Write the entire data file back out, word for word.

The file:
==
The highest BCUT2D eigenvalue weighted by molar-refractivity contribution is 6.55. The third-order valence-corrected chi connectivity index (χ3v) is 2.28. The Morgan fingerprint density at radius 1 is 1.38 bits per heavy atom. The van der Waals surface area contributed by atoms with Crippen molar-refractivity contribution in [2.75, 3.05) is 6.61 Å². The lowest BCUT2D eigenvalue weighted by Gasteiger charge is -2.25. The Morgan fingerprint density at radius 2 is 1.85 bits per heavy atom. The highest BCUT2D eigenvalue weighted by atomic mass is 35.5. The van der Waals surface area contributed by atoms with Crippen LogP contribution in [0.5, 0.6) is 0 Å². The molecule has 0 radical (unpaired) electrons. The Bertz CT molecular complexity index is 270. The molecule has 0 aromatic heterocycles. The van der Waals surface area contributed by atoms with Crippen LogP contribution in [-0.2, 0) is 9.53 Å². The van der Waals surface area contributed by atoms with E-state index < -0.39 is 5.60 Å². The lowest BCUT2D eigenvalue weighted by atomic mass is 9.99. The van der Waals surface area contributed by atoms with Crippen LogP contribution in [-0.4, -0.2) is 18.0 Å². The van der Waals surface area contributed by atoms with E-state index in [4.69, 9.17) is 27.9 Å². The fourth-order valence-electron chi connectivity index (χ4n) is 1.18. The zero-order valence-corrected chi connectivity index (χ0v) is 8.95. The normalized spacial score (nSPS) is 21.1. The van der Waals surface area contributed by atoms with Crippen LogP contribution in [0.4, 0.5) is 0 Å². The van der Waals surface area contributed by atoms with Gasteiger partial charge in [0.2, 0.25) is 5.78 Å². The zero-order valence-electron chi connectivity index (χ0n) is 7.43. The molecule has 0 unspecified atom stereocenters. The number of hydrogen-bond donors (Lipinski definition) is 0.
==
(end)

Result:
The highest BCUT2D eigenvalue weighted by molar-refractivity contribution is 6.55. The third-order valence-corrected chi connectivity index (χ3v) is 2.28. The Morgan fingerprint density at radius 1 is 1.38 bits per heavy atom. The van der Waals surface area contributed by atoms with Crippen molar-refractivity contribution in [2.75, 3.05) is 6.61 Å². The lowest BCUT2D eigenvalue weighted by Gasteiger charge is -2.25. The Morgan fingerprint density at radius 2 is 1.85 bits per heavy atom. The highest BCUT2D eigenvalue weighted by atomic mass is 35.5. The van der Waals surface area contributed by atoms with Crippen LogP contribution in [0.5, 0.6) is 0 Å². The molecule has 0 radical (unpaired) electrons. The Bertz CT molecular complexity index is 270. The molecule has 0 aromatic heterocycles. The van der Waals surface area contributed by atoms with Crippen LogP contribution in [-0.2, 0) is 9.53 Å². The van der Waals surface area contributed by atoms with E-state index < -0.39 is 5.60 Å². The lowest BCUT2D eigenvalue weighted by atomic mass is 9.99. The van der Waals surface area contributed by atoms with Crippen LogP contribution in [-0.4, -0.2) is 18.0 Å². The van der Waals surface area contributed by atoms with E-state index in [4.69, 9.17) is 27.9 Å². The fourth-order valence-electron chi connectivity index (χ4n) is 1.18. The zero-order valence-corrected chi connectivity index (χ0v) is 8.95. The normalized spacial score (nSPS) is 21.1. The van der Waals surface area contributed by atoms with Crippen LogP contribution in [0.4, 0.5) is 0 Å². The van der Waals surface area contributed by atoms with Gasteiger partial charge in [0.2, 0.25) is 5.78 Å². The zero-order valence-electron chi connectivity index (χ0n) is 7.43. The molecule has 0 unspecified atom stereocenters. The number of hydrogen-bond donors (Lipinski definition) is 0.